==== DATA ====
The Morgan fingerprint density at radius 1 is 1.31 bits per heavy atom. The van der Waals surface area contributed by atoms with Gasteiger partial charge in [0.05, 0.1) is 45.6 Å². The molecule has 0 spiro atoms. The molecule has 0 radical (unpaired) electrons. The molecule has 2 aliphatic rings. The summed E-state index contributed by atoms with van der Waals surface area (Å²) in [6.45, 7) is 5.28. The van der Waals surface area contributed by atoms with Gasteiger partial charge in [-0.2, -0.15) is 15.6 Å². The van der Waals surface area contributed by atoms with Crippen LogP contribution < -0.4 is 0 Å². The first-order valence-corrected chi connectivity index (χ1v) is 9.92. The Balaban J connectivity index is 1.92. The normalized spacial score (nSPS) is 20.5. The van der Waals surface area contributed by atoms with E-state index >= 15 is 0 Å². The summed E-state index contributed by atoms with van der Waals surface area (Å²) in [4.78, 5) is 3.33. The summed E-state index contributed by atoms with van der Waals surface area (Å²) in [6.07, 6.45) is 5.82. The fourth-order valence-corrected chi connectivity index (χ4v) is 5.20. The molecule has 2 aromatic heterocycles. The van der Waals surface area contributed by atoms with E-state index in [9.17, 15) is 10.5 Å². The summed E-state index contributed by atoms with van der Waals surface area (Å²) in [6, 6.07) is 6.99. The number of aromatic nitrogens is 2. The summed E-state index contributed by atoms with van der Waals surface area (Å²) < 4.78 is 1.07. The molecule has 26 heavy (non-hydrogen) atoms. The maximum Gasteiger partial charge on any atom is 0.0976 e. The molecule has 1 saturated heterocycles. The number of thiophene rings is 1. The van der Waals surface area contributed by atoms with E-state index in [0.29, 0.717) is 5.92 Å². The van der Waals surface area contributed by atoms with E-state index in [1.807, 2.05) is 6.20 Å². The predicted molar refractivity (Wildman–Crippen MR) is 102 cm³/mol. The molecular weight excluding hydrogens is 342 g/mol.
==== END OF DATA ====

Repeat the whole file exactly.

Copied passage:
The Morgan fingerprint density at radius 1 is 1.31 bits per heavy atom. The van der Waals surface area contributed by atoms with Gasteiger partial charge in [0.05, 0.1) is 45.6 Å². The molecule has 0 spiro atoms. The molecule has 0 radical (unpaired) electrons. The molecule has 2 aliphatic rings. The summed E-state index contributed by atoms with van der Waals surface area (Å²) in [6.45, 7) is 5.28. The van der Waals surface area contributed by atoms with Gasteiger partial charge in [-0.2, -0.15) is 15.6 Å². The van der Waals surface area contributed by atoms with Crippen LogP contribution < -0.4 is 0 Å². The first-order valence-corrected chi connectivity index (χ1v) is 9.92. The Balaban J connectivity index is 1.92. The normalized spacial score (nSPS) is 20.5. The van der Waals surface area contributed by atoms with E-state index >= 15 is 0 Å². The summed E-state index contributed by atoms with van der Waals surface area (Å²) in [4.78, 5) is 3.33. The summed E-state index contributed by atoms with van der Waals surface area (Å²) in [6.07, 6.45) is 5.82. The fourth-order valence-corrected chi connectivity index (χ4v) is 5.20. The molecule has 2 aromatic heterocycles. The van der Waals surface area contributed by atoms with E-state index in [9.17, 15) is 10.5 Å². The summed E-state index contributed by atoms with van der Waals surface area (Å²) in [6, 6.07) is 6.99. The number of aromatic nitrogens is 2. The summed E-state index contributed by atoms with van der Waals surface area (Å²) < 4.78 is 1.07. The molecule has 26 heavy (non-hydrogen) atoms. The maximum Gasteiger partial charge on any atom is 0.0976 e. The molecule has 1 saturated heterocycles. The number of thiophene rings is 1. The van der Waals surface area contributed by atoms with E-state index in [0.29, 0.717) is 5.92 Å². The van der Waals surface area contributed by atoms with E-state index in [1.807, 2.05) is 6.20 Å². The predicted molar refractivity (Wildman–Crippen MR) is 102 cm³/mol. The molecular weight excluding hydrogens is 342 g/mol.